A good pitch focuses on what you’re doing, why you’re doing it and how it’s going to make a difference. This isn’t the time to cover the general work and educational background of everyone on the team. Don’t include all the companies where you worked or schools you attended during initial conversations.

  1. Hold off on the crazy projections.

Perhaps your friends and family are impressed with how you will grow from 10 to 10 million users in two years. Investors and experienced businesspeople don’t want their time wasted with growth projections, which are best guesses. Describe your business now and what resources it will take to scale.

  1. Consider feedback a gift.

There’s a lot of personal pride involved in any venture. Put it aside when pitching your company. Expect people to have tough questions. They’re not attacking you personally; rather, they’re thinking about your idea from their points of view. Learn how to take critical feedback to make improvements.


Is Crowdfunding Right for Your Business?

Startup (and even established) entrepreneurs often struggle in obtaining funding for their business growth.  Many get frustrated trying to obtain financing  traditional financing.   That’s why some entrepreneurs are turning to crowdfunding (also known as “crowd financing” or “crowd sourced capital”) as a viable way to raise capital to launch or grow their businesses.

What is crowdfunding?

Crowdfunding is a way to raise money for your business through a collective effort (primarily online via social media) that leverages your network of friends, family, customers, etc.  Online crowdfunding platforms expand your network and put your business in front of other potential individual investors who you otherwise wouldn’t have connected with.    Crowdfunding allows you to showcase your business to – and collect contributions from – many investors in a central place online.

Crowdfunding for businesses is usually approached in two ways:

Reward-based gives backers a reward of some sort, usually the product or service you offer, for contributing funds.

Equity-based allows contributors to become part-owners of your company. In other words, they trade money for equity shares of your business.

If you’re starting or running a non-profit or charity, there’s also donation-based crowdfunding. Donation-based means backers do not receive any rewards or equity when contributing.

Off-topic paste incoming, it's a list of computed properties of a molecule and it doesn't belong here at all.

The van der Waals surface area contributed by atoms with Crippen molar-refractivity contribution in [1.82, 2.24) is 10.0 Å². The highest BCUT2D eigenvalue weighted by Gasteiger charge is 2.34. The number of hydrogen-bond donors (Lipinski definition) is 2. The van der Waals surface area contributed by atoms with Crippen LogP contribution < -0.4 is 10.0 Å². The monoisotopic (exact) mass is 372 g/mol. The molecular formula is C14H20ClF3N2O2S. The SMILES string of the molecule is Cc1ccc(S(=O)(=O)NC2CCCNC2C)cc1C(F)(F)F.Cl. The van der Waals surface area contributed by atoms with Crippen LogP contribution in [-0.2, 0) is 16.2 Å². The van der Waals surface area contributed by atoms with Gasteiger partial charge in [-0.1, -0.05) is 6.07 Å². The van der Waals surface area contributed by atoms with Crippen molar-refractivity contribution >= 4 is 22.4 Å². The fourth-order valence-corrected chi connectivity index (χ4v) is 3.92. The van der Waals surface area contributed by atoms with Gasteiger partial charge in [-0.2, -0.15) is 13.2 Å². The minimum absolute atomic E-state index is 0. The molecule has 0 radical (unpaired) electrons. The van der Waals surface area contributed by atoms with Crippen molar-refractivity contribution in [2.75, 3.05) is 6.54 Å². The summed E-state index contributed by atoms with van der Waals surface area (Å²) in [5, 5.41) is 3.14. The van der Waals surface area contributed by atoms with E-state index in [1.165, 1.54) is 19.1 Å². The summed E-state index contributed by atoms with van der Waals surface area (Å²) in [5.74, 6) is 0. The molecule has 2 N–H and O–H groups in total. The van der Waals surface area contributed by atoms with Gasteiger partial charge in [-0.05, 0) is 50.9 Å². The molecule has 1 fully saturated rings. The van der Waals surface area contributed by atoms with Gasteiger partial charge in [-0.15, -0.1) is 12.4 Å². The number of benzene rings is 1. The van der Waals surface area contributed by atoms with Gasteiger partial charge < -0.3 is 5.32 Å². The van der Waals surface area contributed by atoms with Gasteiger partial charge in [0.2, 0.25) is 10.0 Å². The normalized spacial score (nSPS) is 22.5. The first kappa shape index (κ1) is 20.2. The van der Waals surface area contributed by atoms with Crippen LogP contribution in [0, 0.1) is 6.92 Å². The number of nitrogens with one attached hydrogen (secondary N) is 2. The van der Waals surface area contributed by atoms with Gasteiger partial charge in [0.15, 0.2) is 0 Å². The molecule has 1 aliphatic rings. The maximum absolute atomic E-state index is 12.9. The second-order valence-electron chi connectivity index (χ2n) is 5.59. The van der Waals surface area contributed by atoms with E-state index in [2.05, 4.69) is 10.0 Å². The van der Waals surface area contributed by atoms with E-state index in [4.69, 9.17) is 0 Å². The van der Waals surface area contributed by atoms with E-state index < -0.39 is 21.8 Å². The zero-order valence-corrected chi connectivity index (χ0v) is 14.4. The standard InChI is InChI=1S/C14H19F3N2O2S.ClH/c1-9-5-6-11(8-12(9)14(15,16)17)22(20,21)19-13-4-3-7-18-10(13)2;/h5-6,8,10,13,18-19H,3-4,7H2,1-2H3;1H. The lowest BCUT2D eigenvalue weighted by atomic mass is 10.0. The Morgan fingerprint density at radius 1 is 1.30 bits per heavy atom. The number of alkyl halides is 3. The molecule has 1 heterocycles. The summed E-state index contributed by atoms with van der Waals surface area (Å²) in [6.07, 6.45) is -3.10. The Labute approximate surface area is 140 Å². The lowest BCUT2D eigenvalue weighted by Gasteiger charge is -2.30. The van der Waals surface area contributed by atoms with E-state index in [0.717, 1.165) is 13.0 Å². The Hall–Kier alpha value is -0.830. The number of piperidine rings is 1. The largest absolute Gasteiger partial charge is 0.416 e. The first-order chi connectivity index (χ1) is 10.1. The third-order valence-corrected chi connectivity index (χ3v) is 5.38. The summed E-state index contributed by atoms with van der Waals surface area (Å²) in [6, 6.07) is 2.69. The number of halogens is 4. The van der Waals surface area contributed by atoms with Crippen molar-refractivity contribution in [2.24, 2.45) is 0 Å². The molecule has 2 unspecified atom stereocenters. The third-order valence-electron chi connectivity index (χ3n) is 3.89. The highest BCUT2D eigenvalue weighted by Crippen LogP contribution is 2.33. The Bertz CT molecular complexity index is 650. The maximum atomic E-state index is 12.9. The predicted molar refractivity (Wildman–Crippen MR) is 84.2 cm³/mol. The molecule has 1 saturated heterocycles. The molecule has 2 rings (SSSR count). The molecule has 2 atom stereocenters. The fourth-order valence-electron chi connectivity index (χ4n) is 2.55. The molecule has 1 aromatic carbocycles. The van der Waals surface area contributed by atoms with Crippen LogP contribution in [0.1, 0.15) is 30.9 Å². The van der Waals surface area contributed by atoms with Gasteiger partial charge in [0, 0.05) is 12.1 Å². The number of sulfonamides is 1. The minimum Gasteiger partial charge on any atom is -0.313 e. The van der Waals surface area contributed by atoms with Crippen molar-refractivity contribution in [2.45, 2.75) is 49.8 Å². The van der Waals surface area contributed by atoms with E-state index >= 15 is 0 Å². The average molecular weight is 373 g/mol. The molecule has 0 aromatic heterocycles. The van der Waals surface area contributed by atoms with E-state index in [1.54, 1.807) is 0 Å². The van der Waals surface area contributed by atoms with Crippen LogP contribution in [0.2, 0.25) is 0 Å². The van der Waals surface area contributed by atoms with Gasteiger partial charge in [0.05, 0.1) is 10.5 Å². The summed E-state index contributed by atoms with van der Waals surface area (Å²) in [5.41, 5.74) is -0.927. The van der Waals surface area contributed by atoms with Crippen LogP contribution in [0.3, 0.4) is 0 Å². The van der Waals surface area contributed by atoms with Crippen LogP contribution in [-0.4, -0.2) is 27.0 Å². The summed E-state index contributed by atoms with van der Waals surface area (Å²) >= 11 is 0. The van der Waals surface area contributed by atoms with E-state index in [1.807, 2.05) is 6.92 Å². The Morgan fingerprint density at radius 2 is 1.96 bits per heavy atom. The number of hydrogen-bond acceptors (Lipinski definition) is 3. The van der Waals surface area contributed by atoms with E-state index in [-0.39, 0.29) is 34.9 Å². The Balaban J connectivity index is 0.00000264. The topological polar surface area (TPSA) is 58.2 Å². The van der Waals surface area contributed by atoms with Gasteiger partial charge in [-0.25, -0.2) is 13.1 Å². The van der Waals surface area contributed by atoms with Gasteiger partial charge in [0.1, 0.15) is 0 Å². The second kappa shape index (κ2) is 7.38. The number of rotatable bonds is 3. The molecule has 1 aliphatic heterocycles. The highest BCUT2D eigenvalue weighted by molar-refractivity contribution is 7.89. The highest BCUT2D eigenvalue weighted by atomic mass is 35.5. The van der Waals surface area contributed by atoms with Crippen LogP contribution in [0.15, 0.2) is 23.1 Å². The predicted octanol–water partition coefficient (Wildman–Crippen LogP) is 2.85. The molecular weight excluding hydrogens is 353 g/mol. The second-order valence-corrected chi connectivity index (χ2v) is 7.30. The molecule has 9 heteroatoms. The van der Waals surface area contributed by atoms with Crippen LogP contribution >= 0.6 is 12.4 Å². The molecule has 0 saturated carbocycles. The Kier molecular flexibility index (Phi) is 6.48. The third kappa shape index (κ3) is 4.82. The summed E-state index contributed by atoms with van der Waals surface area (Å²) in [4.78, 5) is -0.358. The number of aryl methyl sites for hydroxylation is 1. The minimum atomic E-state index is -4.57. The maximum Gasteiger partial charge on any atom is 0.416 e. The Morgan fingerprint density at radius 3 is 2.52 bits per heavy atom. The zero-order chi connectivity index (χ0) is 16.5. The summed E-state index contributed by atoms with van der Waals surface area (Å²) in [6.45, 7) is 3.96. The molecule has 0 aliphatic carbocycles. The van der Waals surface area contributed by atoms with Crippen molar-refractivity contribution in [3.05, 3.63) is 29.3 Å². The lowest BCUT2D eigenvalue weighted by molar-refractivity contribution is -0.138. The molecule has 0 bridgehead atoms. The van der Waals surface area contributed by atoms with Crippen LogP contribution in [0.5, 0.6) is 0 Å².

A SCORE Maine client’s experience with crowdfunding

Kate Anker, owner/creative director of Running With Scissors Artist Studios & Community in Portland, Maine, has successfully used crowdfunding to help fund improvements to her dedicated work space which serves over 50 artists. In March of this year, she launched a 30-day fundraising campaign through the crowdfunding platform Kickstarter to raise money to build out the infrastructure of her studio space and buy new equipment.   By the end of the campaign, she exceeded her goal of $25,000 with the contributions of 284 donors.

“Those funds are helping us to better serve our core community and enhance their creative process, accessibility and growth,” explains Anker. “Specifically, we are developing a small photography shooting studio, a screen printing room, a safer and fully-functioning wood shop, lighting for our gallery, and a glaze spray booth and kiln hook up for our ceramic department.”

Anker shares that anyone starting a crowdfunding campaign of any kind must be prepared to devote a significant amount of time to its creation.  Communication is key throughout a crowdfunding campaign. You need to be diligent about keeping donors and potential donors informed and aware, and keeping your message fresh and engaging. She also recommends you have your planning and preparation done in advance – including attention to back-end details like your website, blog, community connections, press releases, and marketing strategies and ideas.

Crowdfunding platforms for small businesses

Below is a list of several crowdfunding platforms (shown in alphabetical order) you might consider for your business. Finding the best fit will depend on your type of business and your goals. The various crowdfunding sites’ fees (percentage of contributions and processing fees) you would pay as a campaign creator vary. We suggest you explore the options thoroughly before deciding to use one of these or other available platforms.






Growth Venture Community


Kickstarter (for creative ventures)




While participating in crowdfunding as a source of financing doesn’t guarantee a business will be funded, it could improve its chances because of the sheer volume of potential investors it’s exposed to.

Want to learn more about crowdfunding? Check out these resources and articles:

Introduction to Crowdfunding for Entrepreneurs via U.S. Small Business Administration

Crowdfunding – Is it Right for Your Business? Where Do You Start? via U.S. Small Business Administration

The JOBS Act: Crowdfunding for Small Businesses and Startups (Book)